Under previous Data Protection law the concept of “consent” was a bit woolly and as such open to abuse.
GDPR represents a major strengthening of “consent” as may be given by a Data Subject. As a Data Controller, you generally need consent from the Data Subject to process their personal data. Before you process it.
Data Subjects must be told in a clear and unambiguous way exactly what they’re being asked to consent to, in terms of your processing of their PII.
This means your website needs to have clear and easy to find information about exactly what you plan to do with personally identifiable information. It is no longer acceptable for permission to be either assumed or implied. It must be informed.
For example your website will need a Privacy page that is accessed directly from your main navigation menu. The Privacy page needs to be in large enough text to be easy to read and in plain English so it is easy to understand. No legal gobbledegook. No use of double negatives to try to confuse people. If it is not easy to understand, Data Subjects cannot be classified as “informed”.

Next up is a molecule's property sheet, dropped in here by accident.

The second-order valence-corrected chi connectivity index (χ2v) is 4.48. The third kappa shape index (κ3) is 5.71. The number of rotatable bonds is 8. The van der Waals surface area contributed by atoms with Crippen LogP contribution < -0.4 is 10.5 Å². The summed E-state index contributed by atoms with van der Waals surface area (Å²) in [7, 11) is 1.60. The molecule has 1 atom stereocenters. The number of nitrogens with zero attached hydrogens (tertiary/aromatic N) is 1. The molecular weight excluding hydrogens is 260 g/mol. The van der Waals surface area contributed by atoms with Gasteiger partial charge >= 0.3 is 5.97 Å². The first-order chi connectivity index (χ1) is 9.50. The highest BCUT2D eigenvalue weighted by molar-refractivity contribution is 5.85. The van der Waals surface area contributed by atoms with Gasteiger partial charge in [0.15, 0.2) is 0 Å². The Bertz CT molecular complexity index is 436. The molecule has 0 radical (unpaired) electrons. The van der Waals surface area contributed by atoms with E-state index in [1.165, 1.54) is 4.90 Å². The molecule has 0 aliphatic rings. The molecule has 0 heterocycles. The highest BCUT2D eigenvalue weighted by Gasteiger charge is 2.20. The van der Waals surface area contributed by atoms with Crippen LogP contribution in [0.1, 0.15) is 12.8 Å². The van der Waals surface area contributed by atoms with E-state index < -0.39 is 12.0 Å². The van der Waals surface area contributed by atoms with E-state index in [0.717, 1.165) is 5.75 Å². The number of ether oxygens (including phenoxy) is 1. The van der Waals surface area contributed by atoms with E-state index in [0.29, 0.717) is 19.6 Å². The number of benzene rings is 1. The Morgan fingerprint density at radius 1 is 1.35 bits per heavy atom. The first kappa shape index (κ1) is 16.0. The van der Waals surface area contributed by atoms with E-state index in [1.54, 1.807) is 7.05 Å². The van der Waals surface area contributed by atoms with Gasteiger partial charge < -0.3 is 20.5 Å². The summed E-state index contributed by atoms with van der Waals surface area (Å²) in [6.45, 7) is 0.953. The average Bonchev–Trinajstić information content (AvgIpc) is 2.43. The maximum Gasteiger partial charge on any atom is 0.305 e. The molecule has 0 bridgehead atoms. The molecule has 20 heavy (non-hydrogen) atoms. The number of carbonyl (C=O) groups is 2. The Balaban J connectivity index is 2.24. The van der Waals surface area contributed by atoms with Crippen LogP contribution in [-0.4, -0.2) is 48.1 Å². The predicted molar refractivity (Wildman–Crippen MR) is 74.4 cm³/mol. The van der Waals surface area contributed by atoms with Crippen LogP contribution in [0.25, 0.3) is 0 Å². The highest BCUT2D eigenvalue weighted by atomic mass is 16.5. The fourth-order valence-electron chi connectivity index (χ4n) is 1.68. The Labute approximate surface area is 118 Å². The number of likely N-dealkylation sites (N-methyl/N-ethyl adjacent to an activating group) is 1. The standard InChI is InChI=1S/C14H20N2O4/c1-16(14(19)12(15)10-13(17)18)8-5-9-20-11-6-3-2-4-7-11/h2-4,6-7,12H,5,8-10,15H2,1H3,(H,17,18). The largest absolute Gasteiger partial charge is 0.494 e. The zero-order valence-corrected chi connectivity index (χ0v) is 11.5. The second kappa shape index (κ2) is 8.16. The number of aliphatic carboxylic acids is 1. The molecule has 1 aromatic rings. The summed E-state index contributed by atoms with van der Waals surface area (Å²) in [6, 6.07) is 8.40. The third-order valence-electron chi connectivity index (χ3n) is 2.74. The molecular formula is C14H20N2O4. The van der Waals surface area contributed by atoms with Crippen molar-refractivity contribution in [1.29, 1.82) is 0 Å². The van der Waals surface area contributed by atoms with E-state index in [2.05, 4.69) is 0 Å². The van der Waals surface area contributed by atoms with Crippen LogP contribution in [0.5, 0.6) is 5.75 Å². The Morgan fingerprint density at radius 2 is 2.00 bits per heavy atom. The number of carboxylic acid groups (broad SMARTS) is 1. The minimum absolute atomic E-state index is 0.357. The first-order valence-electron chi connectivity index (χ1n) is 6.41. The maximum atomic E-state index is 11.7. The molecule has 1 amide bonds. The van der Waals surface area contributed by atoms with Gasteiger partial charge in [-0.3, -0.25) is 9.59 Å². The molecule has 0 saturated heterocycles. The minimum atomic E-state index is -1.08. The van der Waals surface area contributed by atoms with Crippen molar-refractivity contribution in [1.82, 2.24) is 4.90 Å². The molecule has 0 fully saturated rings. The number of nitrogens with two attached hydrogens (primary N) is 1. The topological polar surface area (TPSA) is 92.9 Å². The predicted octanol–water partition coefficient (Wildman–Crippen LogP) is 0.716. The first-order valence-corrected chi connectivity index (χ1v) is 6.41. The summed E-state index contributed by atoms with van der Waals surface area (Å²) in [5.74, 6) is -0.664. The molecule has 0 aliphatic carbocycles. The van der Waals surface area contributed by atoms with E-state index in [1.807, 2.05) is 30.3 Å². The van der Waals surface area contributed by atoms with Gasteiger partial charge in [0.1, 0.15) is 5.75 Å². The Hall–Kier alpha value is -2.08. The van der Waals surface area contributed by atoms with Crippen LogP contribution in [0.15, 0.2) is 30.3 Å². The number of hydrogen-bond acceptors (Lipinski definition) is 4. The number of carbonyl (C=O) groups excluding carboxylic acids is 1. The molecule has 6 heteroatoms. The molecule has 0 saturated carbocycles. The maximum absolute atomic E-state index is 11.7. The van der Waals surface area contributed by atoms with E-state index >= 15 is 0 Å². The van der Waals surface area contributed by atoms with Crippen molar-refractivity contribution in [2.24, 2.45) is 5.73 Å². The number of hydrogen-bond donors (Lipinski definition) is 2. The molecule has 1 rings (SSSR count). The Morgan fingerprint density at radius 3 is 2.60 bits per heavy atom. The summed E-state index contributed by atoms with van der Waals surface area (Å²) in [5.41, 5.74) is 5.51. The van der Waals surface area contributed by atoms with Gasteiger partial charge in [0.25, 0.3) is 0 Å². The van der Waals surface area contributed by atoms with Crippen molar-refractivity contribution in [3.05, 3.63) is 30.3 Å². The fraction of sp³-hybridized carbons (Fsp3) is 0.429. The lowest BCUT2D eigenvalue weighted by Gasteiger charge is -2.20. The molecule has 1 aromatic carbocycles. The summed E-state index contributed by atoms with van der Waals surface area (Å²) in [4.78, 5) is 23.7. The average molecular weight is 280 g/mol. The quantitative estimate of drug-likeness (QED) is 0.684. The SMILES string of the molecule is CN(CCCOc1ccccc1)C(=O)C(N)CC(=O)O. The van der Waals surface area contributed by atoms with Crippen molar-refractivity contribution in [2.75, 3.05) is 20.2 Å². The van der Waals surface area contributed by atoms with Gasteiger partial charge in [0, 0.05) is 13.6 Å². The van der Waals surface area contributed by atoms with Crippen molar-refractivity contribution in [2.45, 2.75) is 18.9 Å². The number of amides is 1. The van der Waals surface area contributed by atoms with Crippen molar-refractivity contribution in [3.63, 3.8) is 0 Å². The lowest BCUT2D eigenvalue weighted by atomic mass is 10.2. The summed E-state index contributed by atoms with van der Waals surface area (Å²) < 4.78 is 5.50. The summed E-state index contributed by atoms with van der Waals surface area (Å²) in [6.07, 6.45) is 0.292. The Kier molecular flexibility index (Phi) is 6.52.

There can’t be conditions attached to Consent. So you can’t offer something, then make it contingent on Consent being given and withdraw it if Consent is not given. Data Subjects must not be bullied, coerced, threatened or tricked into giving Consent.
As part of your “Informing” your Data Subjects about the Consent you need, you need to explain to them exactly what you’re going to do with their PII. Data Subjects have the right to grant Consent for specific purposes only.
So the days of you getting their email address from a competition you ran then using it to send them emails about every promotion you run for the next two years are gone.
In the context of running a competition you can ask for permission (consent) to contact them to tell them whether or not they have won. You would need that as part of the competition entry mechanism. But if you want to send them information about a new product or offer you have to ask for new Consent for that specific purpose.
Each time you get Consent for a specific purpose, you need to record the fact. Consent is as simple as a tick box in the right place. But it needs to be supported by written policy and process records so you can demonstrate your compliance with GDPR.
Consent needs to be a positive action – such as ticking a box. You can’t have the box already ticked and expect people to untick it. That would be a negative action and your Consent would not be valid.
It should be as easy to withdraw Consent as it is to give it.
Again, if you’re using a reputable Autoresponder such as Aweber to send your marketing promotion emails, each message sent will contain an “unsubscribe” link.
But you need to make sure that the method of withdrawing Consent is as easy to use as the method for granting it. For example, the tick boxes used for each purpose on a website page should be the same size and clearly positioned so that the “withdraw consent” option is not diminished in any way.